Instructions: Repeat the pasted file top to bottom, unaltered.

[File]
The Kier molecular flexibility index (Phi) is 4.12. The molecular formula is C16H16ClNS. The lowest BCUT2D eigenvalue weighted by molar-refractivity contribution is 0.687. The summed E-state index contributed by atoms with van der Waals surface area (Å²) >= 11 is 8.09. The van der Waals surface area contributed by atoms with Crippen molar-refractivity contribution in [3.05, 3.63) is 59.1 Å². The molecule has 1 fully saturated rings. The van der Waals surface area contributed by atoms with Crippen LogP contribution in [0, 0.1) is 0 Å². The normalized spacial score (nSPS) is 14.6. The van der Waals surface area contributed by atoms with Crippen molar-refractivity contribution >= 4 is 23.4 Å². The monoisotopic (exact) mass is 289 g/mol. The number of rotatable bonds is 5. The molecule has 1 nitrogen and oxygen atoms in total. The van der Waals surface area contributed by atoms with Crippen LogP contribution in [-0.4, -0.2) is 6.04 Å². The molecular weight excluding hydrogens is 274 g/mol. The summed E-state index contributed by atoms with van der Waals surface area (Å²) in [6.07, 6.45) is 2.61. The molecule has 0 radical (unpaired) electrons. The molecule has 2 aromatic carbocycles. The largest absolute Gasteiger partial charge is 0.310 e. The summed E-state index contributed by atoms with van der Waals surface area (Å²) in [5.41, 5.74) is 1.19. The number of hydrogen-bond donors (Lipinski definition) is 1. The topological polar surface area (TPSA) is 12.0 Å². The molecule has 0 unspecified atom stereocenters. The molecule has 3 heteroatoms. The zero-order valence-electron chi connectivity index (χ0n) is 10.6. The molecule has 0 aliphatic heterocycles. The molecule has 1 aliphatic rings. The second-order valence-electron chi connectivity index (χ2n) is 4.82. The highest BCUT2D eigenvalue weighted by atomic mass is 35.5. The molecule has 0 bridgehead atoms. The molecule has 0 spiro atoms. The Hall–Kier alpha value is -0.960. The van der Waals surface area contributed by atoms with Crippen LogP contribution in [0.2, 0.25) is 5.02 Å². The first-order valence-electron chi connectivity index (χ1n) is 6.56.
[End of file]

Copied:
The Kier molecular flexibility index (Phi) is 4.12. The molecular formula is C16H16ClNS. The lowest BCUT2D eigenvalue weighted by molar-refractivity contribution is 0.687. The summed E-state index contributed by atoms with van der Waals surface area (Å²) >= 11 is 8.09. The van der Waals surface area contributed by atoms with Crippen molar-refractivity contribution in [3.05, 3.63) is 59.1 Å². The molecule has 1 fully saturated rings. The van der Waals surface area contributed by atoms with Crippen LogP contribution in [0, 0.1) is 0 Å². The normalized spacial score (nSPS) is 14.6. The van der Waals surface area contributed by atoms with Crippen molar-refractivity contribution >= 4 is 23.4 Å². The monoisotopic (exact) mass is 289 g/mol. The number of rotatable bonds is 5. The molecule has 1 nitrogen and oxygen atoms in total. The van der Waals surface area contributed by atoms with Crippen LogP contribution in [-0.4, -0.2) is 6.04 Å². The molecular weight excluding hydrogens is 274 g/mol. The summed E-state index contributed by atoms with van der Waals surface area (Å²) in [6.07, 6.45) is 2.61. The molecule has 0 radical (unpaired) electrons. The molecule has 2 aromatic carbocycles. The largest absolute Gasteiger partial charge is 0.310 e. The summed E-state index contributed by atoms with van der Waals surface area (Å²) in [5.41, 5.74) is 1.19. The number of hydrogen-bond donors (Lipinski definition) is 1. The topological polar surface area (TPSA) is 12.0 Å². The molecule has 0 unspecified atom stereocenters. The molecule has 3 heteroatoms. The zero-order valence-electron chi connectivity index (χ0n) is 10.6. The molecule has 0 aliphatic heterocycles. The molecule has 1 aliphatic rings. The second-order valence-electron chi connectivity index (χ2n) is 4.82. The highest BCUT2D eigenvalue weighted by atomic mass is 35.5. The molecule has 0 bridgehead atoms. The molecule has 0 spiro atoms. The Hall–Kier alpha value is -0.960. The van der Waals surface area contributed by atoms with Crippen LogP contribution in [0.2, 0.25) is 5.02 Å². The first-order valence-electron chi connectivity index (χ1n) is 6.56.